Over the past year I have attended the meetings of the advisory group and the workshops organized by the Television from Small Nations network to represent the Media Intelligence Service (MIS) of the European Broadcasting Union (EBU).
The EBU is the world’s foremost alliance of public service media (PSM) organizations, with 73 Members in 56 countries in Europe and beyond. Its mission is to defend the interests of public service media and to promote their indispensable contribution to modern society. Its Members operate 820 television services (July 2016).
As the EBU market unit, MIS provides EBU departments and Members with reliable market data, trustworthy analysis and relevant arguments. We do so in close collaboration with our Members, including broadcasters from small nations.
Looking at television from the perspective of small nations challenges some common assumptions about how the television industry works. Many small nations’ broadcasters have small research units and the national academic communities tend to be small too. This makes their research less visible internationally so the broader international research community may not become aware of important issues.
On top of that, the workshops highlighted that, despite common concerns and practices, the small nations are very different from each other, so that there is no unique route to success: language issues, distribution networks, commissioning rules, funding levels, and the role of public service television are some of the key market elements that explain the vigour of the television industry in small nations.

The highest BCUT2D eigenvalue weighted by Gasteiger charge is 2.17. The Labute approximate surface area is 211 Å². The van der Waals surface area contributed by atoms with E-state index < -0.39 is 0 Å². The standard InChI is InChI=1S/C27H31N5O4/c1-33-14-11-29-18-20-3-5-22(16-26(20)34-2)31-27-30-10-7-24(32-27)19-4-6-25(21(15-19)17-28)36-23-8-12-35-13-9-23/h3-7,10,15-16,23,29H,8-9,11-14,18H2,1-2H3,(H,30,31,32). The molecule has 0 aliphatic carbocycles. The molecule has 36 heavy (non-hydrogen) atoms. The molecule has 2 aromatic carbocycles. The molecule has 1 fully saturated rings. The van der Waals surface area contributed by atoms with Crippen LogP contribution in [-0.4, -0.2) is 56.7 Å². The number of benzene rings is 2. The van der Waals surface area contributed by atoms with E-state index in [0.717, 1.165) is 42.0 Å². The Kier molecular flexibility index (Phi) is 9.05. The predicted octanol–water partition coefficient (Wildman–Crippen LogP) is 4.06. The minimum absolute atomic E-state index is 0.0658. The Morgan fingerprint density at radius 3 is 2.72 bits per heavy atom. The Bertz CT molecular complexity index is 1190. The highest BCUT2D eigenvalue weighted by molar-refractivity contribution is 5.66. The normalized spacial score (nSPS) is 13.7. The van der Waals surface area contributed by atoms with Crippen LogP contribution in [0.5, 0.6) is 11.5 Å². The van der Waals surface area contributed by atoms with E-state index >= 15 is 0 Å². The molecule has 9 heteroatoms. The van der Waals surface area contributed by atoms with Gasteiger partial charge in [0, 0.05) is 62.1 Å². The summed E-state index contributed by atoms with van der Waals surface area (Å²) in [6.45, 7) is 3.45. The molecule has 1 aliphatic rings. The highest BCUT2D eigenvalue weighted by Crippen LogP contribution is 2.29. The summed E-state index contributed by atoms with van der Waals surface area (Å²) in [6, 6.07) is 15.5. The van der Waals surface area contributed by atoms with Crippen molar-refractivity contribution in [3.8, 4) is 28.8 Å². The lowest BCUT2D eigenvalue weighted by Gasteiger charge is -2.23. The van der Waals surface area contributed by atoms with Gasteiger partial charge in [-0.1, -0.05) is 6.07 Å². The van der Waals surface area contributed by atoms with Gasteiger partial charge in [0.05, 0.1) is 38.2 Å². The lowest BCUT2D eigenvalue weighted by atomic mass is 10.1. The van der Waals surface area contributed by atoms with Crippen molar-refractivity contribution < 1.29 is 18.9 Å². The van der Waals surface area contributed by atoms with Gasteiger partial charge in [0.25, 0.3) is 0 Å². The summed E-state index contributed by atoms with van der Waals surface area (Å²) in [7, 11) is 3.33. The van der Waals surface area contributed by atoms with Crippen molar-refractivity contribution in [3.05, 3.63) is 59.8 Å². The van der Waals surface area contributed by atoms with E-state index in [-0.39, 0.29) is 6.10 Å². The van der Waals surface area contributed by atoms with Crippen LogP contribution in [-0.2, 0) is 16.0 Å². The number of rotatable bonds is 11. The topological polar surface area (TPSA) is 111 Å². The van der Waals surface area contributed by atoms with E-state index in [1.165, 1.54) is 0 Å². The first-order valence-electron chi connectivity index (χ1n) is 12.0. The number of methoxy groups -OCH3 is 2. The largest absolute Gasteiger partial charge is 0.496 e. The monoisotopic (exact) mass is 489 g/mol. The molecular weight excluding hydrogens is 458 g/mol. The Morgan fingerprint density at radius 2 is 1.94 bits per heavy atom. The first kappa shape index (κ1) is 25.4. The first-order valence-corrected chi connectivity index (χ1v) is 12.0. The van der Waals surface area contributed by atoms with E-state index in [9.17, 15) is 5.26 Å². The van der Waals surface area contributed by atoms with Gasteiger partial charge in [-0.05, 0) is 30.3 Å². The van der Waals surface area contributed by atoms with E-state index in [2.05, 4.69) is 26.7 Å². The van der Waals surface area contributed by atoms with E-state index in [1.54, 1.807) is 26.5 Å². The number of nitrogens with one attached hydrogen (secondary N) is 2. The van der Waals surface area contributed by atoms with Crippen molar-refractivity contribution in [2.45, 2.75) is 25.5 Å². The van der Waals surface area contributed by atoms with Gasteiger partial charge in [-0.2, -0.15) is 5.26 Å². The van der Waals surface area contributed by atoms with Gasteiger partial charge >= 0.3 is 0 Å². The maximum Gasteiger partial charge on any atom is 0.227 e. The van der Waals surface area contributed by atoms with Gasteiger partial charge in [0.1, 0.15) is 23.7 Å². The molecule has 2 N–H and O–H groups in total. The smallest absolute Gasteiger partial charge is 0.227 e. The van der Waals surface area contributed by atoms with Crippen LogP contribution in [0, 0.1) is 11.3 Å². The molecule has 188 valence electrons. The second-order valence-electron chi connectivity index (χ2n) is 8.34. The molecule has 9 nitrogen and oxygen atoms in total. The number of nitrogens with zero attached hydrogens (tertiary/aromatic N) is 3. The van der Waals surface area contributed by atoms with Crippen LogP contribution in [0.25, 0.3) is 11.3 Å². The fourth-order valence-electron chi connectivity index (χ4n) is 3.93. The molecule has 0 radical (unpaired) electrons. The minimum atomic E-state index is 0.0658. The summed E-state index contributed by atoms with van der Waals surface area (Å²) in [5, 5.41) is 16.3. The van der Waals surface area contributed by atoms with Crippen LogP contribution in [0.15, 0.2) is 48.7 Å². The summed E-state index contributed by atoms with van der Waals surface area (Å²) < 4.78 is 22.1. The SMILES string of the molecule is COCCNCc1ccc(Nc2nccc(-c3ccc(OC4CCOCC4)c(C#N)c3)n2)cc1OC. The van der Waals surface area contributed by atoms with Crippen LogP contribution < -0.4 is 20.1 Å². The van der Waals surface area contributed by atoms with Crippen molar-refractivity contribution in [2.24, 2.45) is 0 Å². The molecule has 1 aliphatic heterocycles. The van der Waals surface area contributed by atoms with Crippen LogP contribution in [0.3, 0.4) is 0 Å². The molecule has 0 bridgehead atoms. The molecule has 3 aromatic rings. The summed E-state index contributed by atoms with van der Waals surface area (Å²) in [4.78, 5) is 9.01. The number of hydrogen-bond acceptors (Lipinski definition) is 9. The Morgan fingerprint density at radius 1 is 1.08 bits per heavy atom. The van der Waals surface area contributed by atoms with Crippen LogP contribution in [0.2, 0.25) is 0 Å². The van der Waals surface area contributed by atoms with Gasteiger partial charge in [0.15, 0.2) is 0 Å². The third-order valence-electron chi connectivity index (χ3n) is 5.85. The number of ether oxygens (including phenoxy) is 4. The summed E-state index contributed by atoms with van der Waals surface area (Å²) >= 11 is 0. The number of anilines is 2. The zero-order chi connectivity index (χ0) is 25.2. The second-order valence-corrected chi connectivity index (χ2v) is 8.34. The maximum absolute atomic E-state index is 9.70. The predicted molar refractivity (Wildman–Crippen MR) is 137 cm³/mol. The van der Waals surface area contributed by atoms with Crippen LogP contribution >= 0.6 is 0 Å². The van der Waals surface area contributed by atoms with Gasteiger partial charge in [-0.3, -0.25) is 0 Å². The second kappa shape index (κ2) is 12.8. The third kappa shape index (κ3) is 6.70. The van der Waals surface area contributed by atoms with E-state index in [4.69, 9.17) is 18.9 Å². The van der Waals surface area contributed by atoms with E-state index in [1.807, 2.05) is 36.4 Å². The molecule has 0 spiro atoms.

This network has provided an excellent opportunity for the EBU to take part in the exchange of knowledge. It has enabled us to make our own research more visible among scholars. One of the EBU’s objectives is to make the case for PSM among many stakeholders. One group of stakeholders is scholars, which have a long tradition of critical scrutiny of PSM.
Additionally, we have learnt from the knowledge, perspectives and ideas of scholars. Being partners of this research network has enabled us to keep up to date on emerging academic research in the television production and trade sectors, especially regarding best practices and case studies that could help our Members improve their operations.
In my opinion, one of the conclusions of this year of networking is that practitioners and scholars may have similar research interests and there is potential for collaboration. But more forums like this Television from Small Nations network are needed as the output of our research is often distributed through very different, unconnected, channels: practitioners through industry conferences and internal reports; scholars through academic conferences and academic papers. Building bridges, connecting research interests and agendas, and discussing issues can be of benefit to both groups and make research more valuable to everybody.
Dr David Fernandez Quijada is Senior Media Analyst for EBU